one of the few traditional categories of
expression falling outside the protective
aegis of the First Amendment.6
Imagine if one of the five Justices in
the majority had switched sides and the
decision had flipped in favor of Califor-
nia? Or, to use a texting acronym that
Paul Robert Cohen might have chosen,
WTF? It certainly would be a lot riskier
today to vehemently criticize a broad
range of government policies, ranging
from health care reform to the war in
Afghanistan. Had the dissent prevailed,
the chilling effect would have been
immense.
Cohen's right to offend on a matter
of public concern laid the groundwork
for the right to personally offend public
figures like Moral Majority leader Jerry
Falwell, as the Supreme Court recog-
nized in its 1988 opinion in Hustler
Magazine v. Falwell.' In March 2011,
an eight-Justice majority stretched the
right to offend to protect the members of
the Westboro Baptist Church when they
protest with anti-gay, anti-military mes-
sages in public places outside of private

funerals in Snyder v. Phelps.'
But Cohen did more than just protect
the right to engage in offensive political
speech in public places in which, as Jus-
tice Harlan wrote, those offended could
effectively avoid further bombardment
of their sensibilities simply by averting
their eyes.9 For example, Cohen 's fre-
quently cited quotation that it is often
true that one man's vulgarity is another's
lyric taps directly into the power and
premise of the void for vagueness doc-
trine that is commonly invoked today as
a facial constitutional challenge to stat-
utes that restrict speech.
When it comes to fighting words,
Cohen made it clear that the fact, stand-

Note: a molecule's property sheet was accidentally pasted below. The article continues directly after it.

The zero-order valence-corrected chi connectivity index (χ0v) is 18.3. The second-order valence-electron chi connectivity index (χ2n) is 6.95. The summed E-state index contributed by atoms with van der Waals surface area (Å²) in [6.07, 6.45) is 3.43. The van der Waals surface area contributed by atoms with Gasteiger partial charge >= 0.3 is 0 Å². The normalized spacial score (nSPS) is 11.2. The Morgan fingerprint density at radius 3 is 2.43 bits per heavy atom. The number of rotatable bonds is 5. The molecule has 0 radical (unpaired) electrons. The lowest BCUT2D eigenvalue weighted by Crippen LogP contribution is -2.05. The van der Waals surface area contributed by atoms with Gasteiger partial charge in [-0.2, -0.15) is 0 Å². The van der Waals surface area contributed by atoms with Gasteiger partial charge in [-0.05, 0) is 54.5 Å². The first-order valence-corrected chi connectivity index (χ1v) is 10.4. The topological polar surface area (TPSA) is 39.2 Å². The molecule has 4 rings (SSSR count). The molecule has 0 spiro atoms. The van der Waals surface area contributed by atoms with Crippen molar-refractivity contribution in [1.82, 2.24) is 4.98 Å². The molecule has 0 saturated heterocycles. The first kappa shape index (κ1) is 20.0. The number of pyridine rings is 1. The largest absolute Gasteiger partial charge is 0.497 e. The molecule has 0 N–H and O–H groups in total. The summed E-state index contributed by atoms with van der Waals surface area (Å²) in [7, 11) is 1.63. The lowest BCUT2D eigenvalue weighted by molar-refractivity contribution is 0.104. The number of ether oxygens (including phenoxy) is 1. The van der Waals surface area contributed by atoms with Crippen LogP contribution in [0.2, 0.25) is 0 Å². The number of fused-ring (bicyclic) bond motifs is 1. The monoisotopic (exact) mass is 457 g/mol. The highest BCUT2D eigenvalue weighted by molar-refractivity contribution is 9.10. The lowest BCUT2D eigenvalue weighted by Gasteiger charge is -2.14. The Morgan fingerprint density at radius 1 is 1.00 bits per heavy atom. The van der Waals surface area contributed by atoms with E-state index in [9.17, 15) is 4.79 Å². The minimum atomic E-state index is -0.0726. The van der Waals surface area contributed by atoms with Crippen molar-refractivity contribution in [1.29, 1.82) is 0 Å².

ing alone, that some words offend does
not render them outside the ambit of
First Amendment protection. Cohen im-
plicitly jettisoned the first prong of the
much-criticized fighting words doctrine,
i.e., words that by their utterance inflict
injury,' when it defined fighting words
as personally abusive epithets which,
when addressed to the ordinary citizen,
are, as a matter of common knowledge,
inherently likely to provoke violent re-
action.2 In brief, fighting words today
must be conveyed in direct, one-on-one
fashion and be likely to provoke an im-
mediate, violent response in the context
in which they are uttered.
Perhaps one of the most important as-
pects of Cohen that may be overlooked
today is the Court's emphasis that how
something is said can actually be as im-
portant, if not more so, than what is said.
As Justice Harlan wrote, much linguis-
tic expression serves a dual communica-
tive function: it conveys not only ideas
capable of relatively precise, detached
explication, but otherwise inexpressible
emotions as well. In fact, words are of-
ten chosen as much for their emotive as
their cognitive force.-'
This principle, what might be called
the shock value in First Amendment
jurisprudence, is pivotal today. Indeed,
the Supreme Court would later recog-
nize the shock value of speech in the

March 2011 l Communications Lawyer 0 5